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17 August 1994 Photoacoustic ultrasound: experimental results
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Recent theoretical calculations by our group (2134-14) indicate that regional optical absorption of radiation within highly scattering media, such as biologic tissue, can be localized by detecting photo-acoustic waves that are produced during regional, optical absorption. This paper reports our initial experimental verification that measurable ultrasonic waves are produced when differential optical absorption takes place within turbid media simulating biologic tissue. For these experiments, an aquarium filled with a 0.5% intralipid solution was used to simulate the scattering properties of biologic tissue. Regional, optical absorption was produced by suspending black, latex spheres (3 - 10 mm diameter) within the intralipid bath. A broadband, xenon flash lamp (1 microsecond(s) ec rise time) was used for one set of experiments and a Nd:YAG laser ((lambda) equals 1064 nm, pulse width < 10 ns) was used for another set. A variety of focused, ultrasound transducers (0.5 - 2.5 MHz) were used successfully to detect and localize photo-acoustic waves. Lateral scanning of the transducers was used to localize the position of the absorption cells with a spatial resolution approximately 1 mm.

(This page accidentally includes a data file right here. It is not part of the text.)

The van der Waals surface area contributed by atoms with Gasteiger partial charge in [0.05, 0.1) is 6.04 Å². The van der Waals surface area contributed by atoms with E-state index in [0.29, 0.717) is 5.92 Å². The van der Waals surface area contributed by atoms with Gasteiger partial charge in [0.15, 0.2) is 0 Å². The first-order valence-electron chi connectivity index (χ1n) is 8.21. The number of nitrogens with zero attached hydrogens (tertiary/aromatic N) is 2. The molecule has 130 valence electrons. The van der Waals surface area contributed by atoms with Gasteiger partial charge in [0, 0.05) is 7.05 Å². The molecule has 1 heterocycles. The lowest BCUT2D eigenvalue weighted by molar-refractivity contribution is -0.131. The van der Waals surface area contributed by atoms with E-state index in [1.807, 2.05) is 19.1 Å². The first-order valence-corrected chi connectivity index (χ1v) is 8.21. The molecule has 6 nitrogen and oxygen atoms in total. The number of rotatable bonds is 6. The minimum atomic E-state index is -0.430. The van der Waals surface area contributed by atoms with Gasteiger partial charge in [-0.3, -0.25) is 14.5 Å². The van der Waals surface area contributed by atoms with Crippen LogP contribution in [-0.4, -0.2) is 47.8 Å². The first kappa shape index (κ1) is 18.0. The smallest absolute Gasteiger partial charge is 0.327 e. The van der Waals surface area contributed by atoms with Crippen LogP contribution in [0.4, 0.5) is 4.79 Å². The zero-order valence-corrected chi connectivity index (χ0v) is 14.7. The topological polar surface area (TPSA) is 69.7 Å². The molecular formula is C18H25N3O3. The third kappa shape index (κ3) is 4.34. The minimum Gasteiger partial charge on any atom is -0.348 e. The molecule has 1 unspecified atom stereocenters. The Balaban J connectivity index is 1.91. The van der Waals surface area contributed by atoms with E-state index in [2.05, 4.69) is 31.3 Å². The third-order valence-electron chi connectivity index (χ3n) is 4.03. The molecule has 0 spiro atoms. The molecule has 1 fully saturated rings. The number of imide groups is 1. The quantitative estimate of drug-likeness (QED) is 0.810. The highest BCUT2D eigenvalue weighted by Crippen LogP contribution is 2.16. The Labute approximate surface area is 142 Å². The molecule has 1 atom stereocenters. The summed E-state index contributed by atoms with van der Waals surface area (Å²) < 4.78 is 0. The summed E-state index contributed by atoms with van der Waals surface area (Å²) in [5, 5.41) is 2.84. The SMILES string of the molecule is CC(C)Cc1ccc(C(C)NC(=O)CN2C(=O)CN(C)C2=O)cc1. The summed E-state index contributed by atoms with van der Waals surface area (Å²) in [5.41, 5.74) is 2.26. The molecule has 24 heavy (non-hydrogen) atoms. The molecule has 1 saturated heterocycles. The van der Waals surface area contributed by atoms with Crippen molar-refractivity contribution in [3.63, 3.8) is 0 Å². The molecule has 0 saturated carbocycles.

© (1994) COPYRIGHT Society of Photo-Optical Instrumentation Engineers (SPIE). Downloading of the abstract is permitted for personal use only.
Robert A. Kruger and Pingyu Liu "Photoacoustic ultrasound: experimental results", Proc. SPIE 2134, Laser-Tissue Interaction V; and Ultraviolet Radiation Hazards, (17 August 1994);

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